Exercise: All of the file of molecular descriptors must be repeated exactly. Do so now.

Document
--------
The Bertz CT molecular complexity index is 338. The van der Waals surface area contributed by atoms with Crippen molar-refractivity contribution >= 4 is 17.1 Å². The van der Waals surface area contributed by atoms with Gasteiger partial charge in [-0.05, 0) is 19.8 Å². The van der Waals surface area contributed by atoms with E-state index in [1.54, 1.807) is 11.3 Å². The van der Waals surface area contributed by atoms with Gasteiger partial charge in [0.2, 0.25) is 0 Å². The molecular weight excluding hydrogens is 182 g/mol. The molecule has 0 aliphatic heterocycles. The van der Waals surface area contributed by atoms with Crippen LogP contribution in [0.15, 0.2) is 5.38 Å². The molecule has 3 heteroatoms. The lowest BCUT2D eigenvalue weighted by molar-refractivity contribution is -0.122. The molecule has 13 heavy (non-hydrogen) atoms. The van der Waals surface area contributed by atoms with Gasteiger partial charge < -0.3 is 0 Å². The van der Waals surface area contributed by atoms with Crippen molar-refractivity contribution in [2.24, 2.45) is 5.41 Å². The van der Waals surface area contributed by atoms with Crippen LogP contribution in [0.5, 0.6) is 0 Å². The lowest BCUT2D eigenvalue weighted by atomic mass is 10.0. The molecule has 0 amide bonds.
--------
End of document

The Bertz CT molecular complexity index is 338. The van der Waals surface area contributed by atoms with Crippen molar-refractivity contribution >= 4 is 17.1 Å². The van der Waals surface area contributed by atoms with Gasteiger partial charge in [-0.05, 0) is 19.8 Å². The van der Waals surface area contributed by atoms with E-state index in [1.54, 1.807) is 11.3 Å². The van der Waals surface area contributed by atoms with Gasteiger partial charge in [0.2, 0.25) is 0 Å². The molecular weight excluding hydrogens is 182 g/mol. The molecule has 0 aliphatic heterocycles. The van der Waals surface area contributed by atoms with Crippen LogP contribution in [0.15, 0.2) is 5.38 Å². The molecule has 3 heteroatoms. The lowest BCUT2D eigenvalue weighted by molar-refractivity contribution is -0.122. The molecule has 13 heavy (non-hydrogen) atoms. The van der Waals surface area contributed by atoms with Gasteiger partial charge < -0.3 is 0 Å². The van der Waals surface area contributed by atoms with Crippen molar-refractivity contribution in [2.24, 2.45) is 5.41 Å². The van der Waals surface area contributed by atoms with Crippen LogP contribution in [0.5, 0.6) is 0 Å². The lowest BCUT2D eigenvalue weighted by atomic mass is 10.0. The molecule has 0 amide bonds.